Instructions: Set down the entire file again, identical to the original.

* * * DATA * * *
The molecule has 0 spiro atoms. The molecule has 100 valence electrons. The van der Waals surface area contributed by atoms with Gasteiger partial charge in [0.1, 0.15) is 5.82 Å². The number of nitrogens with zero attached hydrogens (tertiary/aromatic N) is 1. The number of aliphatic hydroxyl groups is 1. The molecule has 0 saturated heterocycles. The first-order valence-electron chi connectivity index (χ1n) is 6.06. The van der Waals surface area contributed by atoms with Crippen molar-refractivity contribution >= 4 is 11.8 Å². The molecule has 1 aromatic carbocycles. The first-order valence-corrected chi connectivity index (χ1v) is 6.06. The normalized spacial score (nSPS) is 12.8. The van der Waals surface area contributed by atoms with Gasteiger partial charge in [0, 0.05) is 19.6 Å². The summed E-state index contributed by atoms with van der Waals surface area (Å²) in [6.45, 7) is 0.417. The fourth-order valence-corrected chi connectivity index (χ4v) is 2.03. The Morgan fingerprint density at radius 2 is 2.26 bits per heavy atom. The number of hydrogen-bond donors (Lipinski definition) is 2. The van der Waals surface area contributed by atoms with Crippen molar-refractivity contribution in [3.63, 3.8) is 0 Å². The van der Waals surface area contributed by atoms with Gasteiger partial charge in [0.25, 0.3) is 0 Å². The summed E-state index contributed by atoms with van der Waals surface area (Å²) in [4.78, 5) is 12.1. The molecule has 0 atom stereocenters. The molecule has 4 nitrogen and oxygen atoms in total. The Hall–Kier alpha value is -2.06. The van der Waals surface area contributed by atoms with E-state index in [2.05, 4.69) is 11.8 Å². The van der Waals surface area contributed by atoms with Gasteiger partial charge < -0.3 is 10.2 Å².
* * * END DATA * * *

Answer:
The molecule has 0 spiro atoms. The molecule has 100 valence electrons. The van der Waals surface area contributed by atoms with Gasteiger partial charge in [0.1, 0.15) is 5.82 Å². The number of nitrogens with zero attached hydrogens (tertiary/aromatic N) is 1. The number of aliphatic hydroxyl groups is 1. The molecule has 0 saturated heterocycles. The first-order valence-electron chi connectivity index (χ1n) is 6.06. The van der Waals surface area contributed by atoms with Crippen molar-refractivity contribution >= 4 is 11.8 Å². The molecule has 1 aromatic carbocycles. The first-order valence-corrected chi connectivity index (χ1v) is 6.06. The normalized spacial score (nSPS) is 12.8. The van der Waals surface area contributed by atoms with Gasteiger partial charge in [0, 0.05) is 19.6 Å². The summed E-state index contributed by atoms with van der Waals surface area (Å²) in [6.45, 7) is 0.417. The fourth-order valence-corrected chi connectivity index (χ4v) is 2.03. The Morgan fingerprint density at radius 2 is 2.26 bits per heavy atom. The number of hydrogen-bond donors (Lipinski definition) is 2. The van der Waals surface area contributed by atoms with Crippen molar-refractivity contribution in [3.63, 3.8) is 0 Å². The van der Waals surface area contributed by atoms with Gasteiger partial charge in [0.25, 0.3) is 0 Å². The summed E-state index contributed by atoms with van der Waals surface area (Å²) in [4.78, 5) is 12.1. The molecule has 0 atom stereocenters. The molecule has 4 nitrogen and oxygen atoms in total. The Hall–Kier alpha value is -2.06. The van der Waals surface area contributed by atoms with E-state index in [2.05, 4.69) is 11.8 Å². The van der Waals surface area contributed by atoms with Gasteiger partial charge < -0.3 is 10.2 Å².